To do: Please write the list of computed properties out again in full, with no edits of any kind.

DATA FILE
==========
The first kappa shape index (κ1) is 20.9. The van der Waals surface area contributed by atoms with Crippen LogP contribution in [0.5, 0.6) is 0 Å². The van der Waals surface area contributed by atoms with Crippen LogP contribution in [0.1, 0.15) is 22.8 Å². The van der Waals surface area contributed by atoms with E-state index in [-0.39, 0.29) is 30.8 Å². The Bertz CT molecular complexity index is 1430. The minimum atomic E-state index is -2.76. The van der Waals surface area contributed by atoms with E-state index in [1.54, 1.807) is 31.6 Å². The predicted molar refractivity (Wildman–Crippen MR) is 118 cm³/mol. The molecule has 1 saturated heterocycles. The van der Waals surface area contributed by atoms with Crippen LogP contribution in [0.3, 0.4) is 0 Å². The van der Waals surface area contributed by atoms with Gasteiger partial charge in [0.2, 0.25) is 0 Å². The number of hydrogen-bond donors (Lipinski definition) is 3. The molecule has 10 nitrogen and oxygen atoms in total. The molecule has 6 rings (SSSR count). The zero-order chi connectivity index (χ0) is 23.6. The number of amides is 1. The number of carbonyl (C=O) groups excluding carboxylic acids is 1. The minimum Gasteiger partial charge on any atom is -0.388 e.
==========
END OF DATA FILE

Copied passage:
The first kappa shape index (κ1) is 20.9. The van der Waals surface area contributed by atoms with Crippen LogP contribution in [0.5, 0.6) is 0 Å². The van der Waals surface area contributed by atoms with Crippen LogP contribution in [0.1, 0.15) is 22.8 Å². The van der Waals surface area contributed by atoms with E-state index in [-0.39, 0.29) is 30.8 Å². The Bertz CT molecular complexity index is 1430. The minimum atomic E-state index is -2.76. The van der Waals surface area contributed by atoms with E-state index in [1.54, 1.807) is 31.6 Å². The predicted molar refractivity (Wildman–Crippen MR) is 118 cm³/mol. The molecule has 1 saturated heterocycles. The van der Waals surface area contributed by atoms with Crippen LogP contribution in [0.3, 0.4) is 0 Å². The van der Waals surface area contributed by atoms with Gasteiger partial charge in [0.2, 0.25) is 0 Å². The number of hydrogen-bond donors (Lipinski definition) is 3. The molecule has 10 nitrogen and oxygen atoms in total. The molecule has 6 rings (SSSR count). The zero-order chi connectivity index (χ0) is 23.6. The number of amides is 1. The number of carbonyl (C=O) groups excluding carboxylic acids is 1. The minimum Gasteiger partial charge on any atom is -0.388 e.